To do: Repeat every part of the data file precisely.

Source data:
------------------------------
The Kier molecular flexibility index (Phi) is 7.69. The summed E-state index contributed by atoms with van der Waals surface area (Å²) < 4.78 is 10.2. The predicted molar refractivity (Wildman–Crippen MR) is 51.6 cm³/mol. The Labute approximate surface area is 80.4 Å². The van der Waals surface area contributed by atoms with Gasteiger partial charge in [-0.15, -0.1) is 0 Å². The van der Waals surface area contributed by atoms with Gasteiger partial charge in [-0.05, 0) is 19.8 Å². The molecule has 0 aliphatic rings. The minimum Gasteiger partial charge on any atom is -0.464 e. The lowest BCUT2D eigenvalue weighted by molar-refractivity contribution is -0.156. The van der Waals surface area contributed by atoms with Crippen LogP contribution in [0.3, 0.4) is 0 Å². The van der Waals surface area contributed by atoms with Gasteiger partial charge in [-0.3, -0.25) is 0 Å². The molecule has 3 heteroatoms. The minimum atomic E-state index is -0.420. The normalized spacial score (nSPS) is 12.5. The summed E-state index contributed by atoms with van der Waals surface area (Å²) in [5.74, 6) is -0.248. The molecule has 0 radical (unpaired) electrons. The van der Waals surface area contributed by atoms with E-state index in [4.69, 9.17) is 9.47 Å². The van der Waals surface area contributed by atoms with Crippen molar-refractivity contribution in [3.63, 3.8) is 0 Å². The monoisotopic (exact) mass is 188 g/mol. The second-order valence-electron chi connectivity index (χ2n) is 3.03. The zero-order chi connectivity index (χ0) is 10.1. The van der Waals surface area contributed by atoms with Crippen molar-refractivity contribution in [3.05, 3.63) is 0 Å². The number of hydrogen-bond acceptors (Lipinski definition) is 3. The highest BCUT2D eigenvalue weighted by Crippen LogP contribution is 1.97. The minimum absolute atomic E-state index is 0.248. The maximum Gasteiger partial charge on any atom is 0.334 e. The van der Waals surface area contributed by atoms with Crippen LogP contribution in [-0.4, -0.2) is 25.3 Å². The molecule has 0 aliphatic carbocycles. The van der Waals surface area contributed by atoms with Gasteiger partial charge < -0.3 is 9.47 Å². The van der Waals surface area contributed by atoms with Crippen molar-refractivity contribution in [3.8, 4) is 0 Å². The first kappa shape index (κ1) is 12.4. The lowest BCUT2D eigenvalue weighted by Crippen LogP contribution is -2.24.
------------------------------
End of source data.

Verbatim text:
The Kier molecular flexibility index (Phi) is 7.69. The summed E-state index contributed by atoms with van der Waals surface area (Å²) < 4.78 is 10.2. The predicted molar refractivity (Wildman–Crippen MR) is 51.6 cm³/mol. The Labute approximate surface area is 80.4 Å². The van der Waals surface area contributed by atoms with Gasteiger partial charge in [-0.15, -0.1) is 0 Å². The van der Waals surface area contributed by atoms with Gasteiger partial charge in [-0.05, 0) is 19.8 Å². The molecule has 0 aliphatic rings. The minimum Gasteiger partial charge on any atom is -0.464 e. The lowest BCUT2D eigenvalue weighted by molar-refractivity contribution is -0.156. The van der Waals surface area contributed by atoms with Crippen LogP contribution in [0.3, 0.4) is 0 Å². The van der Waals surface area contributed by atoms with Gasteiger partial charge in [-0.3, -0.25) is 0 Å². The molecule has 3 heteroatoms. The minimum atomic E-state index is -0.420. The normalized spacial score (nSPS) is 12.5. The summed E-state index contributed by atoms with van der Waals surface area (Å²) in [5.74, 6) is -0.248. The molecule has 0 radical (unpaired) electrons. The van der Waals surface area contributed by atoms with E-state index in [4.69, 9.17) is 9.47 Å². The van der Waals surface area contributed by atoms with Crippen molar-refractivity contribution in [3.63, 3.8) is 0 Å². The monoisotopic (exact) mass is 188 g/mol. The second-order valence-electron chi connectivity index (χ2n) is 3.03. The zero-order chi connectivity index (χ0) is 10.1. The van der Waals surface area contributed by atoms with Crippen molar-refractivity contribution in [3.05, 3.63) is 0 Å². The number of hydrogen-bond acceptors (Lipinski definition) is 3. The highest BCUT2D eigenvalue weighted by Crippen LogP contribution is 1.97. The minimum absolute atomic E-state index is 0.248. The maximum Gasteiger partial charge on any atom is 0.334 e. The van der Waals surface area contributed by atoms with Crippen LogP contribution in [-0.4, -0.2) is 25.3 Å². The molecule has 0 aliphatic carbocycles. The van der Waals surface area contributed by atoms with Gasteiger partial charge < -0.3 is 9.47 Å². The van der Waals surface area contributed by atoms with Crippen molar-refractivity contribution in [3.8, 4) is 0 Å². The first kappa shape index (κ1) is 12.4. The lowest BCUT2D eigenvalue weighted by Crippen LogP contribution is -2.24.